Bridging the language barrier
Another very handy app for traveling in foreign countries is Google Translate, which you can download from the Android Market. It will translate between more than 60 different languages. You can either type or speak the words or phrases you want to translate. Even better, the app will speak the translation for you. Conversation mode is especially helpful, whereby two people speaking different languages can have their words translated into each other's languages.Figure 3
Google Translate translates between more than 60 different languages.
Google Translate pulls the translations from a server on the Internet, so if you don't have a connection, you don't have translation services. But there's a trick, if you know it: Translate caches the translations that you've already made. That means you can anticipate the words and phrases that you might need to translate, translate them while you have a connection, and then they'll be there for you to look up when you need them. There's a catch, though; you'll only get the written translation when you're offline, not the spoken one. That can be a problem if you aren't good with pronunciation in the other language, but it's still better than nothing, and you can always show the written text to the person with whom you're trying to communicate.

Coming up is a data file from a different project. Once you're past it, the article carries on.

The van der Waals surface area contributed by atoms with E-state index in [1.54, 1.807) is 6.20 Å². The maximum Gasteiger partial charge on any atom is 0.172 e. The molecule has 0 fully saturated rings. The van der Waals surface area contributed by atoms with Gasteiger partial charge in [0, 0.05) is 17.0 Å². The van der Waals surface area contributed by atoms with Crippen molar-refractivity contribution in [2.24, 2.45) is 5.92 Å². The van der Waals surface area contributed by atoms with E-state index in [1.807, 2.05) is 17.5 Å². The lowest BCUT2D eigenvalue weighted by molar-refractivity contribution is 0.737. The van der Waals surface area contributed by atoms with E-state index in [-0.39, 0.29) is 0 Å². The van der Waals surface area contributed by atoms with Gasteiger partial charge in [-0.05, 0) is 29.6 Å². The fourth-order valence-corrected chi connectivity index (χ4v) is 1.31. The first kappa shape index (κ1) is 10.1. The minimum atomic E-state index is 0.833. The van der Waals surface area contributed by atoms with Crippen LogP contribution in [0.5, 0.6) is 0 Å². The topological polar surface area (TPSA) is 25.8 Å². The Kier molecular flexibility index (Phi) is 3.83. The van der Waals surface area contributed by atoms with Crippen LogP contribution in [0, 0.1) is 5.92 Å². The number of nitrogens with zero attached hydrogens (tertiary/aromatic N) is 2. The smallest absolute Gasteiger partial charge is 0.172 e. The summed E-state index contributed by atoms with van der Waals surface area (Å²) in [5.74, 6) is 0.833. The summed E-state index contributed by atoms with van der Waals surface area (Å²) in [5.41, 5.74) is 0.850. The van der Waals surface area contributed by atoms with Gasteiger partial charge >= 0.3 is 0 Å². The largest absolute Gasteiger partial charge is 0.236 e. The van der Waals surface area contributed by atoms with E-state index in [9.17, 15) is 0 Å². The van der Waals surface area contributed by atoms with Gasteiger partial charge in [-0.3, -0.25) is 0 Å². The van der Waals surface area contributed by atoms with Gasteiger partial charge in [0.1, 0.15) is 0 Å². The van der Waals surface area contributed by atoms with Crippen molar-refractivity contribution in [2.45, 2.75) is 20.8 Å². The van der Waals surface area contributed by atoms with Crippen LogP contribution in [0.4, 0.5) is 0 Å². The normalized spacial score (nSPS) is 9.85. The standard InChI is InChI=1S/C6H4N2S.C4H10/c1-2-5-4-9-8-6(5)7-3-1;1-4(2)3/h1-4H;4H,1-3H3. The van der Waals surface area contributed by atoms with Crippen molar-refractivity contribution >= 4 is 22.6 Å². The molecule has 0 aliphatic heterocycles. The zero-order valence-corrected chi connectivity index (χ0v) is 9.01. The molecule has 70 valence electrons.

As with the mapping and navigation programs, the solution is a third-party app that gives you both audio and text translations when you're offline. One of the most popular is Lonely Planet, which you can get for both Android phones and the iPhone.Figure 4
Lonely Planet gives you both audio and text translations when you're offline.